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Summary for 1827 23RD AVE / Parcel ID 8722101270 / Inv # 0

Historic Name: Common Name: 44 Polissar Residence
Style: American Foursquare Neighborhood: Montlake
Built By: Year Built: 1921
This residence is one of Montlake's few American Foursquare style houses. It is a contributing element to the Montlake HIstoric District. The earliest known owners of this house were Frank & Lillian Fahey in 1928; he was a Purchasing Agent for Libby McNeill & Libby. Their ownership continued through 1938. It was owned by Dr. Thomas R. & Joan Hazelrigg in 1948. IN 1958, the owners were Fred C. & Beverley Whaley; he was a Mechanical Engineer for Pacific Car & Foundry.

Montlake is generally described as extending from the Washington Park Arboretum west to Portage Bay/15th Avenue E., and from the Montlake Cut on the north to Interlaken Park. The area is a significant and cohesive collection of residential architecture typical of early 20th century Seattle and is eligible as a NRHP historic district under Criterion C.  Construction occurred primarily between 1910 and 1940, with a variety of Craftsman and  revival styles ranging from modest cottages and builder's houses to high-style architect-designed residences, impressive institutional buildings, and notable parks and natural features.  There are few intrusions of newer buildings.  In the early 1960s, construction of SR 520 and the unfinished R.H. Thomson Expressway bisected Montlake, but the neighborhood retains its basic integrity as a pre-World War II Seattle neighborhood.  

Montlake was incorporated into the City of Seattle in 1891.  Although the first  plats (Union City 1st and 2nd additions) were filed by Harvey Pike in 1869-1871, development did not really begin until plats were filed by John Boyer (Interlaken, 1905) and H. S. Turner (1907). Montlake Park (north of SR 520) was platted in 1909 by the developers James Corner and Calvin and William Hagan.  With the 1909 Alaska-Yukon-Pacific Exposition came a streetcar line on 24th Avenue E. and an impetus for development. In 1916, the Lake Washington Ship Canal was completed and the Montlake Bridge linked the neighborhood to the university area in 1925. A small commercial district grew along the car line.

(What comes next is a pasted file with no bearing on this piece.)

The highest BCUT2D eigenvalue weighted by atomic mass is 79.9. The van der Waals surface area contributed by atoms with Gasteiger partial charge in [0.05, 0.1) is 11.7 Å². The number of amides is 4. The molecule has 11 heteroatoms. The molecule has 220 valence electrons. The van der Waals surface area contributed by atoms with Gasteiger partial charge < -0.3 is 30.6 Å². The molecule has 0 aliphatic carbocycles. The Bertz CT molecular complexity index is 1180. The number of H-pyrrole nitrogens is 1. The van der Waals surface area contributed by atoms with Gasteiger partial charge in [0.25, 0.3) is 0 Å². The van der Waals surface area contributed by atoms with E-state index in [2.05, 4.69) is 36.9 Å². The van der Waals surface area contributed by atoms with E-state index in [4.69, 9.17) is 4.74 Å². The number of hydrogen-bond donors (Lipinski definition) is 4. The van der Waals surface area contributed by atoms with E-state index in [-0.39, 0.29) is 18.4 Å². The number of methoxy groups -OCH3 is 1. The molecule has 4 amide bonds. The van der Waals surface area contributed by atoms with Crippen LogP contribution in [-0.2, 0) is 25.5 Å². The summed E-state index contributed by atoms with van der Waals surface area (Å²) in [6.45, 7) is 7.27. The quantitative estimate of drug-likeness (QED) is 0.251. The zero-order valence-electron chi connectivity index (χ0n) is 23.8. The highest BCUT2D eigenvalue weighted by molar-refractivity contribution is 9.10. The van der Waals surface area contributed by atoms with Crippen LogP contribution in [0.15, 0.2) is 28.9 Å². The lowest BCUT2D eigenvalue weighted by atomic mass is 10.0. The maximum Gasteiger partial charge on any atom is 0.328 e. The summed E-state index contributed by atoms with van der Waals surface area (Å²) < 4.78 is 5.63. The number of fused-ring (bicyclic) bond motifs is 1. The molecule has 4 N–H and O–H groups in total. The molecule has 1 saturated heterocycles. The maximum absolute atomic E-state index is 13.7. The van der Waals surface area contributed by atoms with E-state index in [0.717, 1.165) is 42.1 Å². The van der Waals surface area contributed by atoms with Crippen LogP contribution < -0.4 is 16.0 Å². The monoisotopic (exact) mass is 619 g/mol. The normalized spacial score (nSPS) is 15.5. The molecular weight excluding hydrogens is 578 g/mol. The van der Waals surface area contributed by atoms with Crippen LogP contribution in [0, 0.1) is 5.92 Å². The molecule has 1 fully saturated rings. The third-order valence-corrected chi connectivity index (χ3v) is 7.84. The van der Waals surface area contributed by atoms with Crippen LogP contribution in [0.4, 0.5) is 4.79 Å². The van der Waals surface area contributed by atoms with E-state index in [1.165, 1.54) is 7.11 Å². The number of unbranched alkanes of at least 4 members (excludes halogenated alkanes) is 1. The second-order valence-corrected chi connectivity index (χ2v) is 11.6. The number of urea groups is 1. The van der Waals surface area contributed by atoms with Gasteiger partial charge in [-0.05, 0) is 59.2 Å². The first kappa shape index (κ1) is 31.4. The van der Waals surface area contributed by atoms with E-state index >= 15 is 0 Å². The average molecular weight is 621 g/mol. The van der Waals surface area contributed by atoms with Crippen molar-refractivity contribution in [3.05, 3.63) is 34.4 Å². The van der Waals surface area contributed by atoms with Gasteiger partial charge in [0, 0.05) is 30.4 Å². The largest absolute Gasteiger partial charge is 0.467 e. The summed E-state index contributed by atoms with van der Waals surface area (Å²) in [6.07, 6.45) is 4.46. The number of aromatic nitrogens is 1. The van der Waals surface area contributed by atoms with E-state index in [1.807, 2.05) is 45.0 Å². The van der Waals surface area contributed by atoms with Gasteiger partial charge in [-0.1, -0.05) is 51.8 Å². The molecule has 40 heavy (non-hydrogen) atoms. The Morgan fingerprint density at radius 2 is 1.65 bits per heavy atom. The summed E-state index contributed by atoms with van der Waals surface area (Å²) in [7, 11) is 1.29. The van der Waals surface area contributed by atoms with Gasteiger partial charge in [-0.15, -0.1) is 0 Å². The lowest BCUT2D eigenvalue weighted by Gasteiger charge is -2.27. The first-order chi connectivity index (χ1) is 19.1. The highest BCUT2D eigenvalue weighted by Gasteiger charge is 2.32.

The 1903 Olmsted Parks and Boulevards Plan of 1903 surrounded Montlake with parks.  Montlake Boulevard (then call University Boulevard) connected Lake Washington Boulevard to the A-Y-P grounds.  Washington Park, the eastern boundary, was acquired by the City in 1900 and developed as an arboretum in 1936-41. At the southern edge is steep, forested Interlaken Park and boulevard.

By 1915, the neighborhood had developed enough to require a temporary school building; the permanent structure opened in 1924.Soon afterwards came a playfield and shelter house (1933-36) and a library (1944, replaced 2006). Other noteworthy structures include the Seattle Yacht Club (1920), the NOAA Northwest Fisheries Center (1931), the Museum of History and Industry (1952) and St. Demetrios Greek Orthodox Church (1962).

Major Bibliographic References:

King County Tax Assessor Records, 1937-2014.  

Becker, Paula.  Seattle Neighborhoods: Montlake--Thumbnail History.  HistoryLink File # 10170, accessed 12/2/2013.

Gould, James W. Montlake History.

Smith, Eugene. Montlake: An Urban Eden, A History of the Montlake Community in Seattle. La Grande OR: Oak Street Press, 2004.

This two story house is oriented perpendicular to the street. It sits on a poured concrete foundation, is clapboard clad, and has a hipped composition roof with overhanging eaves. Fenestration is non-original double-hung vinyl sash with false muntins, but windows include original wood surrounds and sills.. The entry (south) façade includes a centrally placed entry sheltered by a rounded pier-supported gabled pediment roof. It is flanked by large window openings. The second story has three evenly-spaced window openings. The façade facing the street (east) has a centrally placed exterior brick chimney flanked by double-hung vinyl windows on the first and second story. There is a small centrally-placed triangular dormer, to which the chimney is appended. The rear of the house, visible from Howe Street, includes an enclosed back porch over an attached garage, a large deck, and sliding doors, as well as additional vinyl window openings.  

Detail for 1827 23RD AVE / Parcel ID 8722101270 / Inv # 0

Classication: Building District Status:
Cladding(s): Wood - Clapboard Foundation(s): Concrete - Poured
Roof Type(s): Hip Roof Material(s): Asphalt/Composition
Building Type: Domestic - Single Family Plan: Square
Structural System: Balloon Frame/Platform Frame No. of Stories: two
Unit Theme(s): Architecture/Landscape Architecture
Changes to Plan: Intact
Changes to Original Cladding: Intact
Changes to Windows: Moderate
Major Bibliographic References
King County Assessor Property Characteristics Report, database at --parcel locator

Photo collection for 1827 23RD AVE / Parcel ID 8722101270 / Inv # 0

Photo taken Jan 31, 2015
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